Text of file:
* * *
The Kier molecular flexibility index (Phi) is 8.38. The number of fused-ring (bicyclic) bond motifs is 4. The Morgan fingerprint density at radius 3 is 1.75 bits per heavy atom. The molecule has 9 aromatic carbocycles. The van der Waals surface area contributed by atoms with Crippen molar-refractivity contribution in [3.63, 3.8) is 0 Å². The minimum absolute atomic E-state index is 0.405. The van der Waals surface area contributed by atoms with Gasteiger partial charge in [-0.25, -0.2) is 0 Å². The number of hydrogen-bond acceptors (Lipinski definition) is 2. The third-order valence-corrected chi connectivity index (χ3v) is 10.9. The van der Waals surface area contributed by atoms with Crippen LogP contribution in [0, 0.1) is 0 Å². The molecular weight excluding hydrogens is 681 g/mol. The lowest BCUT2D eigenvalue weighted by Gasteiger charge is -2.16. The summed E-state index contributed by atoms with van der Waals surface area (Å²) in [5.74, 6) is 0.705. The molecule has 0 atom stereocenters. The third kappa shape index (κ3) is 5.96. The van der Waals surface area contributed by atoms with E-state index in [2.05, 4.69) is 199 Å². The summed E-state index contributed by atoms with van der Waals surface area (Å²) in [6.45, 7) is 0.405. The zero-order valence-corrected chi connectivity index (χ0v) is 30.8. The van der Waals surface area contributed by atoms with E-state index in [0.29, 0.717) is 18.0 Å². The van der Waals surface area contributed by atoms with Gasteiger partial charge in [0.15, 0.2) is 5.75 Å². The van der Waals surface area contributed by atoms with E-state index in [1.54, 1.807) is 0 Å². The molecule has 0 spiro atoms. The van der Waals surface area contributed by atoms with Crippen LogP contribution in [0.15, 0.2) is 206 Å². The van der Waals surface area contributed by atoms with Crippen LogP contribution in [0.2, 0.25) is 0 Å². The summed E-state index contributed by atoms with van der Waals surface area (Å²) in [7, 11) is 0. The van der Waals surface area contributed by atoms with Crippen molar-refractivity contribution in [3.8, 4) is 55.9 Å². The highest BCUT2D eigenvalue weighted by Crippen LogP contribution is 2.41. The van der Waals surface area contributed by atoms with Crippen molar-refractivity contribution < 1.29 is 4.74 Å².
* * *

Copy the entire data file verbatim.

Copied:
The Kier molecular flexibility index (Phi) is 8.38. The number of fused-ring (bicyclic) bond motifs is 4. The Morgan fingerprint density at radius 3 is 1.75 bits per heavy atom. The molecule has 9 aromatic carbocycles. The van der Waals surface area contributed by atoms with Crippen molar-refractivity contribution in [3.63, 3.8) is 0 Å². The minimum absolute atomic E-state index is 0.405. The van der Waals surface area contributed by atoms with Gasteiger partial charge in [-0.25, -0.2) is 0 Å². The number of hydrogen-bond acceptors (Lipinski definition) is 2. The third-order valence-corrected chi connectivity index (χ3v) is 10.9. The van der Waals surface area contributed by atoms with Crippen LogP contribution in [0, 0.1) is 0 Å². The molecular weight excluding hydrogens is 681 g/mol. The lowest BCUT2D eigenvalue weighted by Gasteiger charge is -2.16. The summed E-state index contributed by atoms with van der Waals surface area (Å²) in [5.74, 6) is 0.705. The molecule has 0 atom stereocenters. The third kappa shape index (κ3) is 5.96. The van der Waals surface area contributed by atoms with E-state index in [2.05, 4.69) is 199 Å². The summed E-state index contributed by atoms with van der Waals surface area (Å²) in [6.45, 7) is 0.405. The zero-order valence-corrected chi connectivity index (χ0v) is 30.8. The van der Waals surface area contributed by atoms with E-state index in [0.29, 0.717) is 18.0 Å². The van der Waals surface area contributed by atoms with Gasteiger partial charge in [0.15, 0.2) is 5.75 Å². The van der Waals surface area contributed by atoms with E-state index in [1.54, 1.807) is 0 Å². The molecule has 0 spiro atoms. The van der Waals surface area contributed by atoms with Crippen LogP contribution in [0.15, 0.2) is 206 Å². The van der Waals surface area contributed by atoms with Crippen LogP contribution in [0.2, 0.25) is 0 Å². The summed E-state index contributed by atoms with van der Waals surface area (Å²) in [7, 11) is 0. The van der Waals surface area contributed by atoms with Crippen molar-refractivity contribution in [3.8, 4) is 55.9 Å². The highest BCUT2D eigenvalue weighted by Crippen LogP contribution is 2.41. The van der Waals surface area contributed by atoms with Crippen molar-refractivity contribution < 1.29 is 4.74 Å².